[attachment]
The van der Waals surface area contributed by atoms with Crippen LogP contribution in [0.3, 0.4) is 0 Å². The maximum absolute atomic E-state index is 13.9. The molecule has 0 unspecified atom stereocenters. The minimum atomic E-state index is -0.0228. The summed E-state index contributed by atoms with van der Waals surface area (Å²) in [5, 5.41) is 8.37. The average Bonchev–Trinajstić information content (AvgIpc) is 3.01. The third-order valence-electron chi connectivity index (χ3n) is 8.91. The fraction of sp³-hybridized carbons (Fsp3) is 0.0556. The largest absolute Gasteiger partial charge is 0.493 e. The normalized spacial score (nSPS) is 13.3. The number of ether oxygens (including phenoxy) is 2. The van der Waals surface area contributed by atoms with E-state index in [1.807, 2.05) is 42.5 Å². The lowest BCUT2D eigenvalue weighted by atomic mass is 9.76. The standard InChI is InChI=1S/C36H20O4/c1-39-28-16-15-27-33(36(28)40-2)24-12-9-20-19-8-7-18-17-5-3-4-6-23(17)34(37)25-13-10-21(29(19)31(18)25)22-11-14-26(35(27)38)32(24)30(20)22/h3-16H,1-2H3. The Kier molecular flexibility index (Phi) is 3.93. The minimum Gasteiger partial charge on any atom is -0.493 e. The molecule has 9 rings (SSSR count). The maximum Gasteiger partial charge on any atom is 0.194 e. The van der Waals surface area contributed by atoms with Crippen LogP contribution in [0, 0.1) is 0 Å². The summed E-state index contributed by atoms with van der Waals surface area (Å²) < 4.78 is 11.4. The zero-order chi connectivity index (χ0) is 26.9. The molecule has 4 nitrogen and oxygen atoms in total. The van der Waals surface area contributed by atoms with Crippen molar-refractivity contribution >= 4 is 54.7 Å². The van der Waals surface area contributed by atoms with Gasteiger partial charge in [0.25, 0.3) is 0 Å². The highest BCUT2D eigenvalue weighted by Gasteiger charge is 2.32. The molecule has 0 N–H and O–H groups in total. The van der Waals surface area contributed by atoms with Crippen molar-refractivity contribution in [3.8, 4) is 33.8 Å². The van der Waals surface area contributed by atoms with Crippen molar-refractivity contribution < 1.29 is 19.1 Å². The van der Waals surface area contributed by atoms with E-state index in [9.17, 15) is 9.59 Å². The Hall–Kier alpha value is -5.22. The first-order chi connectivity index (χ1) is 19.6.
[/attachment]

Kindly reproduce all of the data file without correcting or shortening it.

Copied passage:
The van der Waals surface area contributed by atoms with Crippen LogP contribution in [0.3, 0.4) is 0 Å². The maximum absolute atomic E-state index is 13.9. The molecule has 0 unspecified atom stereocenters. The minimum atomic E-state index is -0.0228. The summed E-state index contributed by atoms with van der Waals surface area (Å²) in [5, 5.41) is 8.37. The average Bonchev–Trinajstić information content (AvgIpc) is 3.01. The third-order valence-electron chi connectivity index (χ3n) is 8.91. The fraction of sp³-hybridized carbons (Fsp3) is 0.0556. The largest absolute Gasteiger partial charge is 0.493 e. The normalized spacial score (nSPS) is 13.3. The number of ether oxygens (including phenoxy) is 2. The van der Waals surface area contributed by atoms with E-state index in [1.807, 2.05) is 42.5 Å². The lowest BCUT2D eigenvalue weighted by atomic mass is 9.76. The standard InChI is InChI=1S/C36H20O4/c1-39-28-16-15-27-33(36(28)40-2)24-12-9-20-19-8-7-18-17-5-3-4-6-23(17)34(37)25-13-10-21(29(19)31(18)25)22-11-14-26(35(27)38)32(24)30(20)22/h3-16H,1-2H3. The Kier molecular flexibility index (Phi) is 3.93. The minimum Gasteiger partial charge on any atom is -0.493 e. The molecule has 9 rings (SSSR count). The maximum Gasteiger partial charge on any atom is 0.194 e. The van der Waals surface area contributed by atoms with Crippen LogP contribution in [0, 0.1) is 0 Å². The summed E-state index contributed by atoms with van der Waals surface area (Å²) < 4.78 is 11.4. The zero-order chi connectivity index (χ0) is 26.9. The molecule has 4 nitrogen and oxygen atoms in total. The van der Waals surface area contributed by atoms with Crippen molar-refractivity contribution >= 4 is 54.7 Å². The van der Waals surface area contributed by atoms with Gasteiger partial charge in [0.25, 0.3) is 0 Å². The highest BCUT2D eigenvalue weighted by Gasteiger charge is 2.32. The molecule has 0 N–H and O–H groups in total. The van der Waals surface area contributed by atoms with Crippen molar-refractivity contribution in [3.8, 4) is 33.8 Å². The van der Waals surface area contributed by atoms with Crippen molar-refractivity contribution < 1.29 is 19.1 Å². The van der Waals surface area contributed by atoms with E-state index in [9.17, 15) is 9.59 Å². The Hall–Kier alpha value is -5.22. The first-order chi connectivity index (χ1) is 19.6.